COPE or BYOD for Enterprise Mobility? Evaluating the Legal and Practical Implications of Each Policy Type
Veronica Gray spoke at the Advanced Employment Issues Symposium 2016 (AEIS) on Thursday, November 10 in Las Vegas.
Electronic devices, such as smartphones and tablets, aren’t a luxury for employees to have—in most instances they’re an absolute necessity to support the 24/7 workplace. Gartner estimated that by 2017, 50 percent of employers would require workers to supply their own devices, which lends credence to the notion that the bring-your-own-device (BYOD) movement of years past is still very much alive and well. BYOD, however, can create a logistical and security nightmare for IT. Thus, the question becomes, should organizations take back ownership of the devices being used for work? If employers move to a corporate owned personally enabled device (COPE) policy, will that put IT at ease, and will a COPE policy support the company’s underlying goals of maintaining productivity, controlling costs, and ensuring electronic data security? This session explored these issues and more, such as:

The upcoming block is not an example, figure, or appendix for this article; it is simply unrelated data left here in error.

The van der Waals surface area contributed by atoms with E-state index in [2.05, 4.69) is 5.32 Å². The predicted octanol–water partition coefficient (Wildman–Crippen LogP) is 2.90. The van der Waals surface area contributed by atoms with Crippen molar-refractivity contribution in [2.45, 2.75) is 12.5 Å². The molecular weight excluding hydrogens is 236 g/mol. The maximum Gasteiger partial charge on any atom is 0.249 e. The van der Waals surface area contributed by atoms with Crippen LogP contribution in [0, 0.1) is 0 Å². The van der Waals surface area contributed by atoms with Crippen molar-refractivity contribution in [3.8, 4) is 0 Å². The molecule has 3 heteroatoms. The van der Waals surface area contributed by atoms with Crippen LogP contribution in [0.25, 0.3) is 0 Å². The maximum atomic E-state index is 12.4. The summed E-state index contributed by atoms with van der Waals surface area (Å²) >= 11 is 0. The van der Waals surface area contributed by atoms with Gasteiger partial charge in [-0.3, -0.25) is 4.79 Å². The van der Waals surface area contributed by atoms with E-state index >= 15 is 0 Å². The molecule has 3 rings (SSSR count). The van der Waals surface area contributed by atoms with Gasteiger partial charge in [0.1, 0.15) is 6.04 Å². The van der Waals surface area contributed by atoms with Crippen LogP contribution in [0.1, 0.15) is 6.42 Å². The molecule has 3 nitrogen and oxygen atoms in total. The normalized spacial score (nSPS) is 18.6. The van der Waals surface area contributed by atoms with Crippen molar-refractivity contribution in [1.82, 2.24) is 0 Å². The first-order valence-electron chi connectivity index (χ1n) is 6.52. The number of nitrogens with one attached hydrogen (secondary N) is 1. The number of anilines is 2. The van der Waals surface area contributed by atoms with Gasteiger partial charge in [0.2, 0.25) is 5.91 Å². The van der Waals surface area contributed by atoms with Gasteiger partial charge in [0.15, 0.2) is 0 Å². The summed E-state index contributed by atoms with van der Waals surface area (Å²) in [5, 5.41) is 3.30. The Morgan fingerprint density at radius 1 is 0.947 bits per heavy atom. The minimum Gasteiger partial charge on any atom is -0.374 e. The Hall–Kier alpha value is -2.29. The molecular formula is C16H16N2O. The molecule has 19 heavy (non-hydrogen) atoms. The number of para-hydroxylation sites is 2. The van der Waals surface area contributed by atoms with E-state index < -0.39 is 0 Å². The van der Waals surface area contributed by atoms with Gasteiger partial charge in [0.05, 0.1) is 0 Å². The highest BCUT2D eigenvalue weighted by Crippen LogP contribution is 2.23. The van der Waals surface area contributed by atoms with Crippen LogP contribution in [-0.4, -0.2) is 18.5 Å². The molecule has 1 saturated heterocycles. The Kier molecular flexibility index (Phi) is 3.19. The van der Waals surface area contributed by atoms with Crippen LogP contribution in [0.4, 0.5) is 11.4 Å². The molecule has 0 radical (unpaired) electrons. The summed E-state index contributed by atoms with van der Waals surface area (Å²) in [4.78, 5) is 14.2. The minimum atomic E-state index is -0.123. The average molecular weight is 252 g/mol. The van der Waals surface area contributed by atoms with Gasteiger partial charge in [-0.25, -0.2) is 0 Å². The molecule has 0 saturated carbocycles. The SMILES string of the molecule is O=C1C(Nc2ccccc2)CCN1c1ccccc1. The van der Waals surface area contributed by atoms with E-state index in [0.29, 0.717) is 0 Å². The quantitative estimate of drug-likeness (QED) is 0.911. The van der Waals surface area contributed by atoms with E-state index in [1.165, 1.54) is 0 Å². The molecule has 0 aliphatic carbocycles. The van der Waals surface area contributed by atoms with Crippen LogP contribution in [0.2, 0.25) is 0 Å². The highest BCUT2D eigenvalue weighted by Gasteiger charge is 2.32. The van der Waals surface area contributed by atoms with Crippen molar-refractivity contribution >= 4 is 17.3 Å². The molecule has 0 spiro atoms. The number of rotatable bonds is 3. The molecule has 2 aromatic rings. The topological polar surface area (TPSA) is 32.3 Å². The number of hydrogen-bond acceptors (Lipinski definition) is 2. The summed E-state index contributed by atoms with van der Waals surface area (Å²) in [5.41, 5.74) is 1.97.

- The challenges of implementing the COPE model in today’s day and age—and the roadblocks you can realistically expect to come up against when setting COPE into motion
- Wiping obstacles likely to occur when there’s data on the device that the organization doesn’t own
- Productivity-related benefits of following the BYOD model—and the legal risks to be prepared to address
- The action plan for working with IT on rolling or managing COPE and BYOD policies in your workplace
- Cost considerations associated with COPE—and how to weigh those against legal and security risks you must consider
- Recommendations on where the enterprise mobility trend is heading, and the key legal and practical factors to consider concerning mobile apps, security, and management.